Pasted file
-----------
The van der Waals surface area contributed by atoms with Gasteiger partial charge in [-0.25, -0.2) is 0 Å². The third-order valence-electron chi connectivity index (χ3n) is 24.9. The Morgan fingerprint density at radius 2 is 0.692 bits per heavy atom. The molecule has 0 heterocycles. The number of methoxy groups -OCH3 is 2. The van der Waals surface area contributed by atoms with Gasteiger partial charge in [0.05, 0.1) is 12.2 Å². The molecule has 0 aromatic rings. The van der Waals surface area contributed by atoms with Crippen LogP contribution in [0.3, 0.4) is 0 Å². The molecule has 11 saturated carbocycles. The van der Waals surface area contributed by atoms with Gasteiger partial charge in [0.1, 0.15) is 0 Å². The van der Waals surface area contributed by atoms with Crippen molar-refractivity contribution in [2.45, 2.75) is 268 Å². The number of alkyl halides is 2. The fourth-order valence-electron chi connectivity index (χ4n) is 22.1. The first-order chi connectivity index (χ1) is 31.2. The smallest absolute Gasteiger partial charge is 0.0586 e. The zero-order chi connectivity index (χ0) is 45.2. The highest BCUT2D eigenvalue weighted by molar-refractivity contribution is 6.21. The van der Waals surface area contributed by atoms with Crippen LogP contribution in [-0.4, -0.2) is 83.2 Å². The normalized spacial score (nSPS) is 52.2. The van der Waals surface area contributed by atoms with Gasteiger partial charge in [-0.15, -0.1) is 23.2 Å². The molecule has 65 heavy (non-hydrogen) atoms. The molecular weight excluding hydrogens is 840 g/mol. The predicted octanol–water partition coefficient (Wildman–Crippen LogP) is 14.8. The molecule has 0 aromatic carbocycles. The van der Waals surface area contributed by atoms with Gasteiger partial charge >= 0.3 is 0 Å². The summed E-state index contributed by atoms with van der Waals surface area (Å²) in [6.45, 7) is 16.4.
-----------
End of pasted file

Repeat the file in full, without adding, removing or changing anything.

The van der Waals surface area contributed by atoms with Gasteiger partial charge in [-0.25, -0.2) is 0 Å². The third-order valence-electron chi connectivity index (χ3n) is 24.9. The Morgan fingerprint density at radius 2 is 0.692 bits per heavy atom. The molecule has 0 heterocycles. The number of methoxy groups -OCH3 is 2. The van der Waals surface area contributed by atoms with Gasteiger partial charge in [0.05, 0.1) is 12.2 Å². The molecule has 0 aromatic rings. The van der Waals surface area contributed by atoms with Crippen LogP contribution in [0.3, 0.4) is 0 Å². The molecule has 11 saturated carbocycles. The van der Waals surface area contributed by atoms with Gasteiger partial charge in [0.1, 0.15) is 0 Å². The van der Waals surface area contributed by atoms with Crippen molar-refractivity contribution in [2.45, 2.75) is 268 Å². The number of alkyl halides is 2. The fourth-order valence-electron chi connectivity index (χ4n) is 22.1. The first-order chi connectivity index (χ1) is 31.2. The smallest absolute Gasteiger partial charge is 0.0586 e. The zero-order chi connectivity index (χ0) is 45.2. The highest BCUT2D eigenvalue weighted by molar-refractivity contribution is 6.21. The van der Waals surface area contributed by atoms with Crippen LogP contribution in [-0.4, -0.2) is 83.2 Å². The normalized spacial score (nSPS) is 52.2. The van der Waals surface area contributed by atoms with Gasteiger partial charge in [-0.15, -0.1) is 23.2 Å². The molecule has 65 heavy (non-hydrogen) atoms. The molecular weight excluding hydrogens is 840 g/mol. The predicted octanol–water partition coefficient (Wildman–Crippen LogP) is 14.8. The molecule has 0 aromatic carbocycles. The van der Waals surface area contributed by atoms with Gasteiger partial charge >= 0.3 is 0 Å². The summed E-state index contributed by atoms with van der Waals surface area (Å²) in [6.45, 7) is 16.4.